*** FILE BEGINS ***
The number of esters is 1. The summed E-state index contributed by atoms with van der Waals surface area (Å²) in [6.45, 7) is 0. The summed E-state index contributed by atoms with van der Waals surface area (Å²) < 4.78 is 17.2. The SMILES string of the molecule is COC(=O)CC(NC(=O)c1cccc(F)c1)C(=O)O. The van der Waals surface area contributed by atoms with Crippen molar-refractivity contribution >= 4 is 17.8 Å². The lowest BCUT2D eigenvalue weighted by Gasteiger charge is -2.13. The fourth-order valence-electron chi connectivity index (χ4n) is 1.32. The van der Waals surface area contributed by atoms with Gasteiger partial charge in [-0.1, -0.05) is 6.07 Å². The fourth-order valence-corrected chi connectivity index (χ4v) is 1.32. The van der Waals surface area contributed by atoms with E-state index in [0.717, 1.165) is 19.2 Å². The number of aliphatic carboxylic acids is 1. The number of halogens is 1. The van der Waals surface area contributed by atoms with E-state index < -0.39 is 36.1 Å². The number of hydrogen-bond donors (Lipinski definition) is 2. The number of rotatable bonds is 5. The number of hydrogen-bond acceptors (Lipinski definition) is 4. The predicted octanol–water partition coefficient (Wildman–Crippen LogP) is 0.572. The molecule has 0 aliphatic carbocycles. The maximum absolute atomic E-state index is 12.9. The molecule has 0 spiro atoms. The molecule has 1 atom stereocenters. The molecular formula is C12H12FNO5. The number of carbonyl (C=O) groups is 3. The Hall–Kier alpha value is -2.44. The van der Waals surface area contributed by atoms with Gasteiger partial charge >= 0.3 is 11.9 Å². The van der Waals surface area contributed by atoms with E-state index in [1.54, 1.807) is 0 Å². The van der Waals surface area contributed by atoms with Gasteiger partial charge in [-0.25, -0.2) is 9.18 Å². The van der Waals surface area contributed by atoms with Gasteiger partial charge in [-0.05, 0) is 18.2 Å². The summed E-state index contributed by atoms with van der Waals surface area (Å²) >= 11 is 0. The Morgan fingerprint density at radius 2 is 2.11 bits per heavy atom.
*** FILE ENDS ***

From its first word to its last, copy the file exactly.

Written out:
The number of esters is 1. The summed E-state index contributed by atoms with van der Waals surface area (Å²) in [6.45, 7) is 0. The summed E-state index contributed by atoms with van der Waals surface area (Å²) < 4.78 is 17.2. The SMILES string of the molecule is COC(=O)CC(NC(=O)c1cccc(F)c1)C(=O)O. The van der Waals surface area contributed by atoms with Crippen molar-refractivity contribution >= 4 is 17.8 Å². The lowest BCUT2D eigenvalue weighted by Gasteiger charge is -2.13. The fourth-order valence-electron chi connectivity index (χ4n) is 1.32. The van der Waals surface area contributed by atoms with Gasteiger partial charge in [-0.1, -0.05) is 6.07 Å². The fourth-order valence-corrected chi connectivity index (χ4v) is 1.32. The van der Waals surface area contributed by atoms with E-state index in [0.717, 1.165) is 19.2 Å². The number of aliphatic carboxylic acids is 1. The number of halogens is 1. The van der Waals surface area contributed by atoms with E-state index < -0.39 is 36.1 Å². The number of hydrogen-bond donors (Lipinski definition) is 2. The number of rotatable bonds is 5. The number of hydrogen-bond acceptors (Lipinski definition) is 4. The predicted octanol–water partition coefficient (Wildman–Crippen LogP) is 0.572. The molecule has 0 aliphatic carbocycles. The maximum absolute atomic E-state index is 12.9. The molecule has 0 spiro atoms. The molecule has 1 atom stereocenters. The molecular formula is C12H12FNO5. The number of carbonyl (C=O) groups is 3. The Hall–Kier alpha value is -2.44. The van der Waals surface area contributed by atoms with Gasteiger partial charge >= 0.3 is 11.9 Å². The van der Waals surface area contributed by atoms with E-state index in [1.54, 1.807) is 0 Å². The van der Waals surface area contributed by atoms with Gasteiger partial charge in [-0.25, -0.2) is 9.18 Å². The van der Waals surface area contributed by atoms with Gasteiger partial charge in [-0.05, 0) is 18.2 Å². The summed E-state index contributed by atoms with van der Waals surface area (Å²) >= 11 is 0. The Morgan fingerprint density at radius 2 is 2.11 bits per heavy atom.